• anchovy;
  • growth;
  • Kuroshio current;
  • larva;
  • numerical model;
  • otolith;
  • sardine;
  • temperature;
  • transport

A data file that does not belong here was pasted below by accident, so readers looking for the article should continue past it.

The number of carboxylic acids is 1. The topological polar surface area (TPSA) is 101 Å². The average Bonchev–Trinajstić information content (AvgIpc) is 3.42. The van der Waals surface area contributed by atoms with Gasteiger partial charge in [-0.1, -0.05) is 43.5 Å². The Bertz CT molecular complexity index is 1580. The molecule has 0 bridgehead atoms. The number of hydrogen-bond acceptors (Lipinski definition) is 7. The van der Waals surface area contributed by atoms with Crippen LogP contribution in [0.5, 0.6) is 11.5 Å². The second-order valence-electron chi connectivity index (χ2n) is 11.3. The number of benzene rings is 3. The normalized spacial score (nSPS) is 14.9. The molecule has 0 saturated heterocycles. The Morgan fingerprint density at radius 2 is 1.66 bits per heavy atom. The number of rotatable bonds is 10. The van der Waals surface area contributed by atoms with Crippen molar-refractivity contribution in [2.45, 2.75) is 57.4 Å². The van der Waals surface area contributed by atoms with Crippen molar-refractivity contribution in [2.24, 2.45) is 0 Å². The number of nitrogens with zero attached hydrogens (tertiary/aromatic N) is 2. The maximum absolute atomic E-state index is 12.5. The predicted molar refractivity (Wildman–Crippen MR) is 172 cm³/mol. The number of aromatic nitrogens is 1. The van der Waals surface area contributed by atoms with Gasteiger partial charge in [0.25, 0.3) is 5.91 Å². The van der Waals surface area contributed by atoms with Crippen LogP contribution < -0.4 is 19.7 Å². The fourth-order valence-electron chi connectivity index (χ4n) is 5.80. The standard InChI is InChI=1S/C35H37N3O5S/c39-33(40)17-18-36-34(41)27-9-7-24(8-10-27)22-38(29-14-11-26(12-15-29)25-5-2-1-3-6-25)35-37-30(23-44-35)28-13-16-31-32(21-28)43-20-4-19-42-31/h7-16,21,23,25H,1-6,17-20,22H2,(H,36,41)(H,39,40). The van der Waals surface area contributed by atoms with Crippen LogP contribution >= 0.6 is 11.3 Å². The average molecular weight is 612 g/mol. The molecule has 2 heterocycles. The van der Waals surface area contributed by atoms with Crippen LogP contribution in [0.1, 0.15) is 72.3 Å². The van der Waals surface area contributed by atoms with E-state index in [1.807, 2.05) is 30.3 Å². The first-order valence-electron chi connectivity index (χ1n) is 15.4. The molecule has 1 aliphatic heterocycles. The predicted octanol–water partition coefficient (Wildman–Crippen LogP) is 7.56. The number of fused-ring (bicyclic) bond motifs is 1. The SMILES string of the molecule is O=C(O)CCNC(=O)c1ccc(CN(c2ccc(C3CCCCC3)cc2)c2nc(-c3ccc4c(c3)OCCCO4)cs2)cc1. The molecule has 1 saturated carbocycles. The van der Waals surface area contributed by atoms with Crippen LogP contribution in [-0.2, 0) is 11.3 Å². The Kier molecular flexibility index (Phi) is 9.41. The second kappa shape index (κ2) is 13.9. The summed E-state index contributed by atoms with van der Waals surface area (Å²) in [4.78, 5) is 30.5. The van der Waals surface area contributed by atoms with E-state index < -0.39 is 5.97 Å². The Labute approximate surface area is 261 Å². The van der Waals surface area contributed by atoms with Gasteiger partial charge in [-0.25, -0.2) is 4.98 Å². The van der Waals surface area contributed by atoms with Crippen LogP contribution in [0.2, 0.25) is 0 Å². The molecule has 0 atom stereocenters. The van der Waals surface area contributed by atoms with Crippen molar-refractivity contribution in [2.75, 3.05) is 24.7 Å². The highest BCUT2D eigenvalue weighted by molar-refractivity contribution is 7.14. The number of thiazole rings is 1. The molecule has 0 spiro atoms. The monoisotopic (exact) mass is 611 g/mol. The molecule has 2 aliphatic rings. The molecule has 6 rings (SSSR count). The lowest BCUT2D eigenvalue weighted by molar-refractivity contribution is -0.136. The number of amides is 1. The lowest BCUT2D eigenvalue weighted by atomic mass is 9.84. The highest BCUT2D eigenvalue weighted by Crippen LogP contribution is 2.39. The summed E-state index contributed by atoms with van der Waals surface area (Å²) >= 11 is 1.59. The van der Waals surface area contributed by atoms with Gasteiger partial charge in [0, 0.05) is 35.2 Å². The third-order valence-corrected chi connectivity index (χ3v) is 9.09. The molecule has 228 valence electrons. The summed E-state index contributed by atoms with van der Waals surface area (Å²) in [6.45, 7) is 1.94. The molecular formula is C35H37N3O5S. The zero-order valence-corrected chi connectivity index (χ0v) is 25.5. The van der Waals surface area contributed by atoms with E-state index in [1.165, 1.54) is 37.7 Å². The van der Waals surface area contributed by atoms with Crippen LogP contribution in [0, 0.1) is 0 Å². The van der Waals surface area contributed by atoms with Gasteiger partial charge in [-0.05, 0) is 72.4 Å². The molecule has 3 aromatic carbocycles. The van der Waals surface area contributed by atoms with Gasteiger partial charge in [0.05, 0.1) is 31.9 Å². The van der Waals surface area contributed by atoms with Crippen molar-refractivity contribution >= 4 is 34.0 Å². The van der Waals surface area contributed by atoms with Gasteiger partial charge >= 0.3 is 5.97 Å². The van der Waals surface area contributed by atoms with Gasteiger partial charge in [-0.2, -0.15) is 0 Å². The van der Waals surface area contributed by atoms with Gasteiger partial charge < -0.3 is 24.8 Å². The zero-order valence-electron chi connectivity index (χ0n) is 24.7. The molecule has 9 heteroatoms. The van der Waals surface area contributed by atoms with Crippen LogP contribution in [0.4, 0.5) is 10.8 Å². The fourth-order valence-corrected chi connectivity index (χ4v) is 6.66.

Environmental variability and growth-rate histories from hatching to capture were investigated for larval Japanese sardine (Sardinops melanostictus) and Japanese anchovy (Engraulis japonicus). Larvae collected around the front of the Kuroshio Current were examined using otolith microstructure analysis, and their movement was estimated from numerical particle-tracking experiments. Sardine larvae collected inshore of the Kuroshio front originated from a coastal area near the sampling site, while those collected in the offshore area originated from an area 500–800 km west-southwest of the sampling site. Anchovy larvae collected both inshore and offshore had been transported from widely distributed spawning areas located west of the sampling area. At the age of 13–14 days for sardine and 19–20 days for anchovy, the offshore group exhibited significantly higher mean growth rates than did the inshore group. Although the offshore area was generally warmer than the inshore area, temporal variations in growth rate are not attributable solely to fluctuations in environmental temperature. While previous studies have examined the relationship between larval growth rates and environment based solely on data at capture, the methods used in the present study, combining otolith analysis and numerical particle-tracking experiments, utilize data up until hatching. Although the relationship between growth rate and environment was not fully confirmed, this approach will greatly advance our understanding of fish population dynamics.